Perhaps you’ve seen one — a small case in a neighbor’s front yard filled with books. A sign attached encourages passers-by to “take a book, return a book.”
Curious? These Little Free Libraries combine social good with signature Austin weirdness to encourage reading in the community.
I first discovered these unique lending libraries while walking in my East Austin neighborhood. One morning, I noticed a clever little case fashioned from a tree stump in a neighbor’s front yard. Sometime later, I realized my regular Friday morning group run through West Austin passed another little library, this one built into a fence. Once aware of their existence, I started spotting little libraries all over town.
DIY Little Free Libraries
The Nyfeler/Morris household in central Austin is in the process of constructing their own Little Free Library. Suzan Nyfeler, a youth services librarian with the City of Austin (and, in the spirit of full disclosure, my sister-in-law), became aware of these home lending libraries years earlier. The concept originated in 2009 in Wisconsin, when Little Free Library founders Todd Bol and Rick Brooks were inspired by history — Andrew Carnegie’s dreams for American literacy, traveling libraries in the late 1800s and informal book sharing in coffee shops and public spaces — to promote social good.
Creating their own home lending library was an item Nyfeler had thrown out as a possible gift suggestion to the men in her household, husband Steve Morris and sons Roy and Jake. “I love being a librarian,” she explained. “I like offering people the chance to read broadly, and having the opportunity to come home and be a librarian in my off time was very exciting.”
Morris and sons secretly researched designs, consulting the Little Free Library website for downloadable plans, viewing prefabricated models sold by the organization, and scrolling through images posted on Pinterest and other social media sites. They formulated a basic plan and headed to Morris’ sculpture studio, the Walburg Arthaus, for the actual construction.
The guys presented the basic primed model to Nyfeler, along with a promise to finish the library according to her desires. Decisions include paint colors — some libraries are very subdued and others quite fanciful (the original Little Free Library was constructed to look like a miniature red schoolhouse).
Nyfeler wants to mirror their house paint, known as a “doppelgänger” library, and she’d like to add a tin roof to protect against the elements. Door construction is currently in progress, but she hasn’t decided on hardware. Because the family opted to register with Little Free Library’s global database, there is an official charter sign with location number to be attached. Wish list item: solar panels to power a small porch or interior light.
Where to Install Your Little Free Library?
One of the most important considerations is where in the front yard to put the finished library. “I want it where I can see it from inside the house,” said Nyfeler. Part of her enjoyment will be observing those who take and leave books. Because she’ll include literature and materials for children, height (“I want little ones to be able to reach in”) and how securely positioned the heavy box is are two important factors to be determined. Many libraries, such as the one in the Mueller subdivision, are mounted on posts set in concrete so there’s no fear of them toppling over onto patrons.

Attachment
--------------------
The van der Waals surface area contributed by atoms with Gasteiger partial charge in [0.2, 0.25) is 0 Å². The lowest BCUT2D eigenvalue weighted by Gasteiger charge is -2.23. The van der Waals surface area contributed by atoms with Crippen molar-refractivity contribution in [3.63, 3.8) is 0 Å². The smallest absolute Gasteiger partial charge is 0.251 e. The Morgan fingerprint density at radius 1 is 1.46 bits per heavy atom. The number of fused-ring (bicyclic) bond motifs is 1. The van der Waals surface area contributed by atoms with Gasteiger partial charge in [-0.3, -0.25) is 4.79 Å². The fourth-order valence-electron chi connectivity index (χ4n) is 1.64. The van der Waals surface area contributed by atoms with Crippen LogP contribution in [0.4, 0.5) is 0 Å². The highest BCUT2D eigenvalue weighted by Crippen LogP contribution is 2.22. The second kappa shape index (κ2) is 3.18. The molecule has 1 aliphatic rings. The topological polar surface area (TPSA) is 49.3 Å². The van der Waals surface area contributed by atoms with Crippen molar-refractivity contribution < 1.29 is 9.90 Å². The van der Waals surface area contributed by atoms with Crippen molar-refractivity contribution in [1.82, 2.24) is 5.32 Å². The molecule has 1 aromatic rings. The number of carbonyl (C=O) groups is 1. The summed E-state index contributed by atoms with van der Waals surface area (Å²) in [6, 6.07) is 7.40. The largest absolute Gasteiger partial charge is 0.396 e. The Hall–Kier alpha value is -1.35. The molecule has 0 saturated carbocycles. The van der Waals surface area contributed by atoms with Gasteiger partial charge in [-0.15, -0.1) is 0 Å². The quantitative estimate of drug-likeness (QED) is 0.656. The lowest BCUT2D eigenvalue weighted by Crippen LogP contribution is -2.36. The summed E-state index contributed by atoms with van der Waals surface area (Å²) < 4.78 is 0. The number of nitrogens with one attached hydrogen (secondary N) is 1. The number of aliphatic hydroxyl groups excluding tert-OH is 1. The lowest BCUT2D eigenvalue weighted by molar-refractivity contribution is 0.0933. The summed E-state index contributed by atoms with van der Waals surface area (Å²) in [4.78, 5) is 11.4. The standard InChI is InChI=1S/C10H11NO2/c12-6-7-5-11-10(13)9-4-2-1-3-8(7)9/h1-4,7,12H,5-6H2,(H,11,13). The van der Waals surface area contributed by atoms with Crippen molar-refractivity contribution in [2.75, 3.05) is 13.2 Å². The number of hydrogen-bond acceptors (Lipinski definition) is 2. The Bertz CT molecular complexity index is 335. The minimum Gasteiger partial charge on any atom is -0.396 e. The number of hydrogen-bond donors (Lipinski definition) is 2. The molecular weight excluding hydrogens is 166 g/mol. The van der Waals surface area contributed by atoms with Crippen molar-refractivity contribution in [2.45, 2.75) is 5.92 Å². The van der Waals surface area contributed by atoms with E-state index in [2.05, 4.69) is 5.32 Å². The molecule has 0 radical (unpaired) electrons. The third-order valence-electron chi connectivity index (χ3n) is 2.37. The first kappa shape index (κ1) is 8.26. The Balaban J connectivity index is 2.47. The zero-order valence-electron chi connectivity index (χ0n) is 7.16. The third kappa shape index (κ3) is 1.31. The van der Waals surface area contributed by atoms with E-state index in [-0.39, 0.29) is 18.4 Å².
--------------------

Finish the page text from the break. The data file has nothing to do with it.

The City of Austin has no issue with the placement of these libraries in yards, “as long as they do not have commercial advertising/corporate logos on them (which would violate off-premise sign regulations) and do not encroach into or obstruct the public right-of-way,” explained Sylvia Arzola, speaking on behalf of the Development Services and Planning and Zoning Departments.
Books Build Communities
Once built and placed, every library needs materials. But don’t feel that they have to be limited to books. Nyfeler plans to include bookmarks, magazines and various swag she’s received at conferences and meetings. “It’ll be a complete mishmash,” she said. “But being a librarian, I’m geared toward ensuring the collection won’t just reflect my interests.” While the original library will be seeded with the family’s books and bargains gleaned from garage sales, contents will change as more and more neighbors make their deposits and withdrawals.
That community interaction is something Nyfeler is particularly looking forward to. “Our neighborhood is changing so fast. New families come in; there are lots of younger people with kids, folks walking dogs — so much life,” she explained. “The Little Free Library will be another way to meet and interact with our neighbors. It will bring us so much joy.”
Activities with Austin’s Little Free Libraries
- Find a nearby neighborhood library and make two trips (one to borrow and the second to leave a book)
- Explore to see how many of Austin’s Little Free Libraries you can discover
- Keep a journal listing the books you’ve read and the books you’ve shared
- Design your own dream library — and then build it!
- Put International Anti-Illiteracy Day (September 8th) on the calendar and celebrate by reading, visiting libraries, or sharing materials
@leahruns100 wants to know:
Will you share a photo of an Austin @LtlFreeLibrary and the book you took/left?
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